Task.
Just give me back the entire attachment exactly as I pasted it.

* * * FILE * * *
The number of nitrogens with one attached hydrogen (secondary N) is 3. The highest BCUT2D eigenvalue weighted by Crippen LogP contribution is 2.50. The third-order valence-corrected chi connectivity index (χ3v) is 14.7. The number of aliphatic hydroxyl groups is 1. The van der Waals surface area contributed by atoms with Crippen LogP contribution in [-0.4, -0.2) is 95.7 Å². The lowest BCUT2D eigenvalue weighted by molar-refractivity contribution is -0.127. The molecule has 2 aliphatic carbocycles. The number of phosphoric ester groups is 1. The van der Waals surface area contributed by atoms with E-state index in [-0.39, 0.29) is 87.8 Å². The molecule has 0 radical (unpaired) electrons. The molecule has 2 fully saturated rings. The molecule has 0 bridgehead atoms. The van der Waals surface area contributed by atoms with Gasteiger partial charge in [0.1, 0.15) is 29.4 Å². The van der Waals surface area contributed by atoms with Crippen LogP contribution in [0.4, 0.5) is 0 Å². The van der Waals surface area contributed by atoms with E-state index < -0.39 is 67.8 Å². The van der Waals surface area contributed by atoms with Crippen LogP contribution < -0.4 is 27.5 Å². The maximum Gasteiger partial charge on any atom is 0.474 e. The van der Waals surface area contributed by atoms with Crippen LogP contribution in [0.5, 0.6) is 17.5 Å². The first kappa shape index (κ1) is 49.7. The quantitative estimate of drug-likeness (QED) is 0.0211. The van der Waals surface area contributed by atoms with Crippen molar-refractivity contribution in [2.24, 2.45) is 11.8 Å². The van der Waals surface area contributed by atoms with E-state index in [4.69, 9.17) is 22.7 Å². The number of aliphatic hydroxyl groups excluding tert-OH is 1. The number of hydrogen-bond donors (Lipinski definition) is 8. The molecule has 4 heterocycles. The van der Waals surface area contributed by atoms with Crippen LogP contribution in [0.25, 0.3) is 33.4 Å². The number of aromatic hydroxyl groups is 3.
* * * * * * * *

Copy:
The number of nitrogens with one attached hydrogen (secondary N) is 3. The highest BCUT2D eigenvalue weighted by Crippen LogP contribution is 2.50. The third-order valence-corrected chi connectivity index (χ3v) is 14.7. The number of aliphatic hydroxyl groups is 1. The van der Waals surface area contributed by atoms with Crippen LogP contribution in [-0.4, -0.2) is 95.7 Å². The lowest BCUT2D eigenvalue weighted by molar-refractivity contribution is -0.127. The molecule has 2 aliphatic carbocycles. The number of phosphoric ester groups is 1. The van der Waals surface area contributed by atoms with E-state index in [-0.39, 0.29) is 87.8 Å². The molecule has 0 radical (unpaired) electrons. The molecule has 2 fully saturated rings. The molecule has 0 bridgehead atoms. The van der Waals surface area contributed by atoms with Gasteiger partial charge in [0.1, 0.15) is 29.4 Å². The van der Waals surface area contributed by atoms with Crippen LogP contribution in [0.4, 0.5) is 0 Å². The van der Waals surface area contributed by atoms with E-state index < -0.39 is 67.8 Å². The van der Waals surface area contributed by atoms with Crippen LogP contribution < -0.4 is 27.5 Å². The maximum Gasteiger partial charge on any atom is 0.474 e. The van der Waals surface area contributed by atoms with Crippen LogP contribution in [0.5, 0.6) is 17.5 Å². The first kappa shape index (κ1) is 49.7. The quantitative estimate of drug-likeness (QED) is 0.0211. The van der Waals surface area contributed by atoms with Crippen molar-refractivity contribution in [2.24, 2.45) is 11.8 Å². The van der Waals surface area contributed by atoms with E-state index in [4.69, 9.17) is 22.7 Å². The number of aliphatic hydroxyl groups excluding tert-OH is 1. The number of hydrogen-bond donors (Lipinski definition) is 8. The molecule has 4 heterocycles. The van der Waals surface area contributed by atoms with Crippen LogP contribution in [0.25, 0.3) is 33.4 Å². The number of aromatic hydroxyl groups is 3.